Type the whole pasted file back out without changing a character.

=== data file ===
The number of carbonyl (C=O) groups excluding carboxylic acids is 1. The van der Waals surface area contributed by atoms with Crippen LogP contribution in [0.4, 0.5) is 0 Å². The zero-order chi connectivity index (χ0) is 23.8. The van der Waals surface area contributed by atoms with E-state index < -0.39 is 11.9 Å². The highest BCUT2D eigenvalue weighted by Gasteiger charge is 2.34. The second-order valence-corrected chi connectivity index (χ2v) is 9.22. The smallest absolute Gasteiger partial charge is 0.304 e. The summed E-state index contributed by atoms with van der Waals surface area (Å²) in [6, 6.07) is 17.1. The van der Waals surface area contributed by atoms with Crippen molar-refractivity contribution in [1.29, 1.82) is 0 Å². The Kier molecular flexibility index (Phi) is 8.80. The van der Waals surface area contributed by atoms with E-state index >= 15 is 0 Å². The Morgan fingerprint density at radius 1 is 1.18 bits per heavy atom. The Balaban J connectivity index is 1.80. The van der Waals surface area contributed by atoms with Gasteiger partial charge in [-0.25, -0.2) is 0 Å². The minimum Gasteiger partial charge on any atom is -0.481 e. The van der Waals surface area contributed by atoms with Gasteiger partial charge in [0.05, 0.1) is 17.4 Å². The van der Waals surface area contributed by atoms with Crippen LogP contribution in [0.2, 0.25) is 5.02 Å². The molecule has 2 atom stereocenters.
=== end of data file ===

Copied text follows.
The number of carbonyl (C=O) groups excluding carboxylic acids is 1. The van der Waals surface area contributed by atoms with Crippen LogP contribution in [0.4, 0.5) is 0 Å². The zero-order chi connectivity index (χ0) is 23.8. The van der Waals surface area contributed by atoms with E-state index < -0.39 is 11.9 Å². The highest BCUT2D eigenvalue weighted by Gasteiger charge is 2.34. The second-order valence-corrected chi connectivity index (χ2v) is 9.22. The smallest absolute Gasteiger partial charge is 0.304 e. The summed E-state index contributed by atoms with van der Waals surface area (Å²) in [6, 6.07) is 17.1. The van der Waals surface area contributed by atoms with Crippen molar-refractivity contribution in [1.29, 1.82) is 0 Å². The Kier molecular flexibility index (Phi) is 8.80. The van der Waals surface area contributed by atoms with E-state index >= 15 is 0 Å². The Morgan fingerprint density at radius 1 is 1.18 bits per heavy atom. The Balaban J connectivity index is 1.80. The van der Waals surface area contributed by atoms with Gasteiger partial charge in [-0.25, -0.2) is 0 Å². The minimum Gasteiger partial charge on any atom is -0.481 e. The van der Waals surface area contributed by atoms with Gasteiger partial charge in [0.05, 0.1) is 17.4 Å². The van der Waals surface area contributed by atoms with Crippen LogP contribution in [0.2, 0.25) is 5.02 Å². The molecule has 2 atom stereocenters.